Large t values

#1
Hi,

I'm studying the use of certain teaching techniques in Korean high schools, specifically comparing students' perceptions of the frequency of use of traditional and modern teaching practices. I would expect very strong results based on my experience.

I have data from 5-point Likert scales, and having run paired samples t tests on it (I know there is controversy on whether parametric tests should be used with Likert data - but it's been okayed from 'up top') SPSS is giving me (as an example) -the following:

Korean teachers utilise traditional methodology significantly more frequently (M=4.06, SE=0.03) than they utilise modern methodology (M=2.18, SE=0.04), t(305)=34.42, p<.01. (in SPPS p actually shows up as .000)

I'm getting similar t and p values for the other comparisons too. My question is, that t value seems very large, so is this just telling me I have an extremely significant difference, or have I cocked something up somewhere??

Thanks!
 
#2
Hi,

I'm studying the use of certain teaching techniques in Korean high schools, specifically comparing students' perceptions of the frequency of use of traditional and modern teaching practices. I would expect very strong results based on my experience.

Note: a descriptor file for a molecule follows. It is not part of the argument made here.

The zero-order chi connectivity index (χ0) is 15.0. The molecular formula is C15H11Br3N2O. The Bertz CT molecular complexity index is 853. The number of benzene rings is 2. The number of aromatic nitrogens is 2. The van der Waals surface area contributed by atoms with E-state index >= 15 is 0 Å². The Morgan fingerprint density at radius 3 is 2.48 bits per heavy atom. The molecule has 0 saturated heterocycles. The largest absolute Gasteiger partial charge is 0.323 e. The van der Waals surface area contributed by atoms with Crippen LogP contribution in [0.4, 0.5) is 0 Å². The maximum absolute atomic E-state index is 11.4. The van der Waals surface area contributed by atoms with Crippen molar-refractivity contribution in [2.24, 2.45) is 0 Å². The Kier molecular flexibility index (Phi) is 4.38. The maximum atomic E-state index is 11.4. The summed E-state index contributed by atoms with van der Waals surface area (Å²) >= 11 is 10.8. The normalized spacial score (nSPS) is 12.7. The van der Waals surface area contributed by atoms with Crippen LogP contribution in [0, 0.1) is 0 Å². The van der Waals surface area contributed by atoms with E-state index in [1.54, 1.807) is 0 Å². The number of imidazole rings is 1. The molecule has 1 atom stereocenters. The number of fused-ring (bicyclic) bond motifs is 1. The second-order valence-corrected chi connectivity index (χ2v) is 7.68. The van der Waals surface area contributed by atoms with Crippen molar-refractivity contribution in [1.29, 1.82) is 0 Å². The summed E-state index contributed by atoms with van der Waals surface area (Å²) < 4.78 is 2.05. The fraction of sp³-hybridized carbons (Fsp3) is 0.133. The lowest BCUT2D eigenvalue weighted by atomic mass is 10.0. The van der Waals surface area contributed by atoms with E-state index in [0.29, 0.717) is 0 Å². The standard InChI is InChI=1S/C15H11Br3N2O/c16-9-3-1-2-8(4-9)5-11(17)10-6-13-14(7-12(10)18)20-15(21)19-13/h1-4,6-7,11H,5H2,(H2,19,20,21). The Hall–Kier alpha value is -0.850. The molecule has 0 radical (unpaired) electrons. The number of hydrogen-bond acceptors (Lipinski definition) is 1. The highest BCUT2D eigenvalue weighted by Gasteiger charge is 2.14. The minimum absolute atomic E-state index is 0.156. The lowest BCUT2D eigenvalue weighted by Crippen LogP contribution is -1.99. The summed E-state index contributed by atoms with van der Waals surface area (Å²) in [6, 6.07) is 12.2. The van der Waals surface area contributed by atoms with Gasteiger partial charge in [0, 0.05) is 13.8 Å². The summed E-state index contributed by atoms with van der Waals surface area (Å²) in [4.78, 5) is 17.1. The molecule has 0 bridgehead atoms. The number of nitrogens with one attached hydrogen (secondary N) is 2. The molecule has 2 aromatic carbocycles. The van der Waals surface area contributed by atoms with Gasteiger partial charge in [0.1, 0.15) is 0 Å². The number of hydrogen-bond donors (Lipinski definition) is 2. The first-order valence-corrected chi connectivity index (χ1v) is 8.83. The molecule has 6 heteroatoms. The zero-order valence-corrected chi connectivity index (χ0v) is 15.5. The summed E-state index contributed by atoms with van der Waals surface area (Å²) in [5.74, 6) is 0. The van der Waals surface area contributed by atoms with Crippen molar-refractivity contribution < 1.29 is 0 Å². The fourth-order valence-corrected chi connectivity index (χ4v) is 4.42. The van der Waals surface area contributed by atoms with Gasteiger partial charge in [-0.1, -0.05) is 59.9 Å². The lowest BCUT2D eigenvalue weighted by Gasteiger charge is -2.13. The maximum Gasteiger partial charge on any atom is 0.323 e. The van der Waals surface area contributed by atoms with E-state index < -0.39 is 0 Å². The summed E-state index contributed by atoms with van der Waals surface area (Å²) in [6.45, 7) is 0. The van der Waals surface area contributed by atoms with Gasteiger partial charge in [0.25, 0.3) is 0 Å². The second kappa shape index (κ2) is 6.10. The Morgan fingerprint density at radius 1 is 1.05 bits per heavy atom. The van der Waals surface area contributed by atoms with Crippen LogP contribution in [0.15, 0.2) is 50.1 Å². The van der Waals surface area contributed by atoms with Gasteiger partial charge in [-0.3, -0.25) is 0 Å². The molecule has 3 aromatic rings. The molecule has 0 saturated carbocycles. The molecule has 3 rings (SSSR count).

I have data from 5-point Likert scales, and having run paired samples t tests on it (I know there is controversy on whether parametric tests should be used with Likert data - but it's been okayed from 'up top') SPSS is giving me (as an example) -the following:

Korean teachers utilise traditional methodology significantly more frequently (M=4.06, SE=0.03) than they utilise modern methodology (M=2.18, SE=0.04), t(305)=34.42, p<.01. (in SPPS p actually shows up as .000)

I'm getting similar t and p values for the other comparisons too. My question is, that t value seems very large, so is this just telling me I have an extremely significant difference, or have I cocked something up somewhere??

Thanks!
A large t would mean that there is only a small probability that your result was due to chance. The reason you got such a big t is because there was very little variability in your samples or large sample sizes (or both)...which is a good thing..it would signify that your means would be a good estimate of the population parameter.